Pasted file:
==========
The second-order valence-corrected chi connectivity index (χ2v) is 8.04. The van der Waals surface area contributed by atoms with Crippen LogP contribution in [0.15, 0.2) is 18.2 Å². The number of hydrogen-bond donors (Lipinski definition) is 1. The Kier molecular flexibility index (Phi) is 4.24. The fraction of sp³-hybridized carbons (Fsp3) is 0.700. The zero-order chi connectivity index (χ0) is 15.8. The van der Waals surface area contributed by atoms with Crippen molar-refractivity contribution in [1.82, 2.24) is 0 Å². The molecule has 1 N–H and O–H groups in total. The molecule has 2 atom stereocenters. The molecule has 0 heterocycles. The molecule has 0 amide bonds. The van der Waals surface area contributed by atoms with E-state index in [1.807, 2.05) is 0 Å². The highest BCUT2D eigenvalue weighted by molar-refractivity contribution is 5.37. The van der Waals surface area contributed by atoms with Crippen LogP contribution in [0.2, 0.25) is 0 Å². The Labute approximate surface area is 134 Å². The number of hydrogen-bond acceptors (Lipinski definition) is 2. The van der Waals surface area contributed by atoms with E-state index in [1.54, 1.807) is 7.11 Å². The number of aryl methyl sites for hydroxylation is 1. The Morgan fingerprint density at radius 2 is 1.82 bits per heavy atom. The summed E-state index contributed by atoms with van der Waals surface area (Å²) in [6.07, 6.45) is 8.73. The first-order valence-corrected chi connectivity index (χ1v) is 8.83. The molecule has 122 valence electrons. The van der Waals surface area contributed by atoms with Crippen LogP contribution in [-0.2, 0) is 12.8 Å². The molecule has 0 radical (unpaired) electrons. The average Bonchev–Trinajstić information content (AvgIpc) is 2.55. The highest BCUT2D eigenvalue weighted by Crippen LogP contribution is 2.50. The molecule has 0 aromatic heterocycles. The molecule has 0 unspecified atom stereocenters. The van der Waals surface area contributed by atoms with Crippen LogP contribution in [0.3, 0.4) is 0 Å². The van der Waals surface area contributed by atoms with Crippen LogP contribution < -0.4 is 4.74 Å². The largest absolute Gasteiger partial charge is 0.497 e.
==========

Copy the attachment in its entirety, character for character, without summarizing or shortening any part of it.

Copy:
The second-order valence-corrected chi connectivity index (χ2v) is 8.04. The van der Waals surface area contributed by atoms with Crippen LogP contribution in [0.15, 0.2) is 18.2 Å². The number of hydrogen-bond donors (Lipinski definition) is 1. The Kier molecular flexibility index (Phi) is 4.24. The fraction of sp³-hybridized carbons (Fsp3) is 0.700. The zero-order chi connectivity index (χ0) is 15.8. The van der Waals surface area contributed by atoms with Crippen molar-refractivity contribution in [1.82, 2.24) is 0 Å². The molecule has 1 N–H and O–H groups in total. The molecule has 2 atom stereocenters. The molecule has 0 heterocycles. The molecule has 0 amide bonds. The van der Waals surface area contributed by atoms with E-state index in [1.807, 2.05) is 0 Å². The highest BCUT2D eigenvalue weighted by molar-refractivity contribution is 5.37. The van der Waals surface area contributed by atoms with Crippen LogP contribution in [0.2, 0.25) is 0 Å². The Labute approximate surface area is 134 Å². The number of hydrogen-bond acceptors (Lipinski definition) is 2. The van der Waals surface area contributed by atoms with E-state index in [1.54, 1.807) is 7.11 Å². The number of aryl methyl sites for hydroxylation is 1. The Morgan fingerprint density at radius 2 is 1.82 bits per heavy atom. The summed E-state index contributed by atoms with van der Waals surface area (Å²) in [6.07, 6.45) is 8.73. The first-order valence-corrected chi connectivity index (χ1v) is 8.83. The molecule has 122 valence electrons. The van der Waals surface area contributed by atoms with Crippen LogP contribution in [-0.2, 0) is 12.8 Å². The molecule has 0 radical (unpaired) electrons. The average Bonchev–Trinajstić information content (AvgIpc) is 2.55. The highest BCUT2D eigenvalue weighted by Crippen LogP contribution is 2.50. The molecule has 0 aromatic heterocycles. The molecule has 0 unspecified atom stereocenters. The van der Waals surface area contributed by atoms with Crippen LogP contribution in [0.3, 0.4) is 0 Å². The van der Waals surface area contributed by atoms with Crippen LogP contribution < -0.4 is 4.74 Å². The largest absolute Gasteiger partial charge is 0.497 e.